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Rising product prices: Traders lament low patronage – Investigation

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By JohnMark Ukoko, Lagos

While the prices of both locally produced and imported goods have continued to rise steadily, traders say consumer patronage has drastically dropped. A foodstuff seller who deals on garri, rice, beans and yams at the popular Sabo Market, Ikorodu, Lagos, Mr. Okechukwu Nelson disclosed that the volume of his daily saleshad reduced by almost half. Nelson said most of his customers now complain of lack of money and high cost of other goods as responsible for the drop in their purchases, adding that his colleagues who sell similar items and other goods equally complain of low sales. 

“It is a fact that the price of every item offered for sale in the market has gone up. Is it foodstuff, fish, meat, liquor or soft drink? “People who sell sachet water, bottle water, gala, meat pie, biscuits etc. are equally complaining of low sales. Buyers are not happy that each time they go shopping they discover that prices have changed.

 “The constant price adjustments has made sales to be low as most of our customers are now doing window shopping or simply complain when we tell them the prices of the goods they want to buy,” he stated.A seller of frozen fish and chicken, Madam Layo Ojo, in an interview disclosed that her sales volume had reduced too. Ojo said that some of her customers who used to buy three kilos of fish or frozen chicken are now buying one or two kilos because our money has lost value while  salary had remained same. 

She added that the amount that was used to buy three kilos of Titus fish in late 2020 can hardly buy two kilos of the same fish as of now, no thanks to the spiral inflation. “A kilo of Titus fish that was sold for N1, 200 late last year is now sold for about N2, 000 a kilo, while the disposable income of most Nigerians has either reduced or remained at the same level.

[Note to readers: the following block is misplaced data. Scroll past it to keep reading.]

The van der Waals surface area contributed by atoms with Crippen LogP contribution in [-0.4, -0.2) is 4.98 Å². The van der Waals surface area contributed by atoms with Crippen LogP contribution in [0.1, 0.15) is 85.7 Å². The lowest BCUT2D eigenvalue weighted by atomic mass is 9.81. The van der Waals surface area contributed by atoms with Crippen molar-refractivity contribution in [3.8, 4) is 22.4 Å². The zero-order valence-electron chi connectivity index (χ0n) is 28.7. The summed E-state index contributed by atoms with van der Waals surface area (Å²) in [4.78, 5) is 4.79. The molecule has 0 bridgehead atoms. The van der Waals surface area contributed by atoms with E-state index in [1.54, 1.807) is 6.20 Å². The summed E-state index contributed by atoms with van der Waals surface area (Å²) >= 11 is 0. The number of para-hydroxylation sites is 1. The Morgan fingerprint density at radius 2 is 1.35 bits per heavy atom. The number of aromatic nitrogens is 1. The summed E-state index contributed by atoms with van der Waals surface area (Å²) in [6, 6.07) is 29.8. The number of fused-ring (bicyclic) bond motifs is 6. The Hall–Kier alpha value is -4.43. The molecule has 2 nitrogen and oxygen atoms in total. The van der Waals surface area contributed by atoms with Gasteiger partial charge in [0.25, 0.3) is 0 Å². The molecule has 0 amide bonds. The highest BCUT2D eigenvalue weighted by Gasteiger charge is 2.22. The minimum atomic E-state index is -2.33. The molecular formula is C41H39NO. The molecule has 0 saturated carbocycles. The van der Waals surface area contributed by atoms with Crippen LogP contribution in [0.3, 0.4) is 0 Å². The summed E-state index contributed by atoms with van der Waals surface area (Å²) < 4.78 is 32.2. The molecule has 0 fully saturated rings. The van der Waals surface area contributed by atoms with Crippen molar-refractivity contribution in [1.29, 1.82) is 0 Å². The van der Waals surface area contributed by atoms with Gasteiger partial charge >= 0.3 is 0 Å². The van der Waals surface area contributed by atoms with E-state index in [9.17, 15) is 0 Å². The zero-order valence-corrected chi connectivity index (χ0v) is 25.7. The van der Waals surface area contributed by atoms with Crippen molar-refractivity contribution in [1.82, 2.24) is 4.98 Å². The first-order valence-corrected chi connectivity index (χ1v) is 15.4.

“Workers are being shown the doors while many artisans and self-employed Nigerians are also complaining of low sales due to lack of patronage. “Traders are not happy when prices continue to rise on a regular basis. It affects the volume of sales and our customers keep on bargaining or complaining before they are able to buy the little quantity the money on them is able to afford,” she lamented. 

Speaking recently in Lagos at the Finance Correspondents Association of Nigeria (FICAN) forum, the former Director General of Lagos Chamber of Commerce and Industry (LCCI), Dr Muda Yusuf, noted that though the research by the National Bureau of Statistics (NBS) showed that inflation figure in the last two months had reduced, prices of most items had remained very high. He blamed the government’s inability to tackle the insecurity challenges in the country, the COVID-19 pandemic and the country’s huge debt as partly responsible for the rising prices of most goods sold in the country.Yusuf also blamed the forex scarcity and the depletion of the country’s foreign reserves as being partly responsible for the high prices of imported goods.

He disclosed that the multiple exchange rate and the activities of the country’s parallel market operators were other factors making prices of imported raw materials, machines and other goods to remain very high. “The multiple exchange rates by the Central Bank of Nigeria (CBN) are not helpful. The government should liberalize the exchange rates to allow people bring in their foreign currencies and sell at whatever price to those who need them and are able to afford them,” he pleaded.

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